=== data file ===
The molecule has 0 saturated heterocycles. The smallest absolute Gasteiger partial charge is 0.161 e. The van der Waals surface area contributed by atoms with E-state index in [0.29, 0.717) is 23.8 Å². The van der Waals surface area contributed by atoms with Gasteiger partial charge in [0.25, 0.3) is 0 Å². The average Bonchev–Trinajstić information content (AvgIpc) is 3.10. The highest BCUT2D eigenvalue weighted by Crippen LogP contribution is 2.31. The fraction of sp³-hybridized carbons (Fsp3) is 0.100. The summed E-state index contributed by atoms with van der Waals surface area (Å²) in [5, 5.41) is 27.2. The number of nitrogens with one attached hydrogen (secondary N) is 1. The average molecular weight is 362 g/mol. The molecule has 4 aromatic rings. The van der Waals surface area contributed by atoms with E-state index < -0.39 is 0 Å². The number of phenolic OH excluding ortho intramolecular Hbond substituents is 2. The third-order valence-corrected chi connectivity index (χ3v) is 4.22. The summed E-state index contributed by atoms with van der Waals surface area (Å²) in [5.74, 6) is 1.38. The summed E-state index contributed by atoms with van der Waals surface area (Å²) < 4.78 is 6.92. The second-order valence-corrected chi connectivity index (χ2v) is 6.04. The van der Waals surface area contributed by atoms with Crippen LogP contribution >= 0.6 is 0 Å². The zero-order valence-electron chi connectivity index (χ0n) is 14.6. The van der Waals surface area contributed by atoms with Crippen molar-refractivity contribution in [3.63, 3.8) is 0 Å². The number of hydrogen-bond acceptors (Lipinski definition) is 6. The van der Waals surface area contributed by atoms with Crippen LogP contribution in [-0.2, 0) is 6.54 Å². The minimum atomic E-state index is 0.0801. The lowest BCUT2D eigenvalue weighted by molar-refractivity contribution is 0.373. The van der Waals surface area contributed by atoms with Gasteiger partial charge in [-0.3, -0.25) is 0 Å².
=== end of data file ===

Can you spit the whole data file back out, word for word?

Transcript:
The molecule has 0 saturated heterocycles. The smallest absolute Gasteiger partial charge is 0.161 e. The van der Waals surface area contributed by atoms with E-state index in [0.29, 0.717) is 23.8 Å². The van der Waals surface area contributed by atoms with Gasteiger partial charge in [0.25, 0.3) is 0 Å². The average Bonchev–Trinajstić information content (AvgIpc) is 3.10. The highest BCUT2D eigenvalue weighted by Crippen LogP contribution is 2.31. The fraction of sp³-hybridized carbons (Fsp3) is 0.100. The summed E-state index contributed by atoms with van der Waals surface area (Å²) in [5, 5.41) is 27.2. The number of nitrogens with one attached hydrogen (secondary N) is 1. The average molecular weight is 362 g/mol. The molecule has 4 aromatic rings. The van der Waals surface area contributed by atoms with E-state index < -0.39 is 0 Å². The number of phenolic OH excluding ortho intramolecular Hbond substituents is 2. The third-order valence-corrected chi connectivity index (χ3v) is 4.22. The summed E-state index contributed by atoms with van der Waals surface area (Å²) in [5.74, 6) is 1.38. The summed E-state index contributed by atoms with van der Waals surface area (Å²) < 4.78 is 6.92. The second-order valence-corrected chi connectivity index (χ2v) is 6.04. The van der Waals surface area contributed by atoms with Crippen LogP contribution >= 0.6 is 0 Å². The zero-order valence-electron chi connectivity index (χ0n) is 14.6. The van der Waals surface area contributed by atoms with Crippen molar-refractivity contribution in [3.63, 3.8) is 0 Å². The number of hydrogen-bond acceptors (Lipinski definition) is 6. The van der Waals surface area contributed by atoms with Crippen LogP contribution in [-0.2, 0) is 6.54 Å². The minimum atomic E-state index is 0.0801. The lowest BCUT2D eigenvalue weighted by molar-refractivity contribution is 0.373. The van der Waals surface area contributed by atoms with Gasteiger partial charge in [-0.3, -0.25) is 0 Å².